Mexico forces partial closure of mine responsible for massive toxic spill
Mexico's environmental prosecutor Profepa has imposed a new partial order of closure on Grupo Mexico’s (BMV:GMEXICOB) Buenavista copper mine, which polluted waterways with highly toxic waste last month, forcing authorities to restrict water supply to about 800,000 people.
The order, state’s news agency Notimex reports (in Spanish), comes as Grupo Mexico failed to abide by applicable rules, incurring in "highly risky activities," according to Profepa.
The directive "limits" the mine's copper leaching activities, a chemical process by which metals like copper are separated from ore, but it was unclear how large an impact the order would have on Buenavista’s operations.
Late last month the country’s environment secretary Juan Jose Guerra Abud said the miner gave false information about the toxic spill at the copper mine, located just about 40 km from the U.S. border. He also said his office would file a criminal lawsuit against Grupo Mexico.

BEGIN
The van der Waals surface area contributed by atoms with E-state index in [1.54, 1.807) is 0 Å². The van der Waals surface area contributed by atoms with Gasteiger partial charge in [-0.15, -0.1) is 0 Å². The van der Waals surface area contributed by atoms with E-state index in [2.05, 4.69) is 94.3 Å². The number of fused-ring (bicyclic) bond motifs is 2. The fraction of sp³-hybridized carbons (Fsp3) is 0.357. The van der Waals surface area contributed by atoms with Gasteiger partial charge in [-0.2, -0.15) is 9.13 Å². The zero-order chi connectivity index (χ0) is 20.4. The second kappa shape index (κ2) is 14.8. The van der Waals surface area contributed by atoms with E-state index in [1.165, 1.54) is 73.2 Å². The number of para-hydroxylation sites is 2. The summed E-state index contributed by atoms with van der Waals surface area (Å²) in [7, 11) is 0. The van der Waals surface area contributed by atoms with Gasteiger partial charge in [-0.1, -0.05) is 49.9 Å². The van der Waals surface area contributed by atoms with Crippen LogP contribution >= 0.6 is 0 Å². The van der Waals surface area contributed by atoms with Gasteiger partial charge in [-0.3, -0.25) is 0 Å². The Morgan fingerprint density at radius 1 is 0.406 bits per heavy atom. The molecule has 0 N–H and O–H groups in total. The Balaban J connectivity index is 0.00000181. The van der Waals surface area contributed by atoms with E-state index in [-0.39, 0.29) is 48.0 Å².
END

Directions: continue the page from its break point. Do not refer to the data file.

Days after the spill Profepa continued to find concentrations of arsenic and some metals that exceeded levels permitted in the waters of Sonora, which prompted it to order a shut-off of water use from the dam for weeks.
The agency said the fine for the spill could reach up to $3 million, or 40 million Mexican pesos.
Top mining state
Sonora is home to more than a quarter of Mexico's mining industry and leads in gold, copper and graphite production.
Mexico's federal government recently opened up the country's vital energy sectors such as electricity generation and oil production to private companies.
In 2009 an American subsidiary of Grupo Mexico, Asarco, paid the U.S. government a record $1.79 billion to settle hazardous waste pollution in 19 states.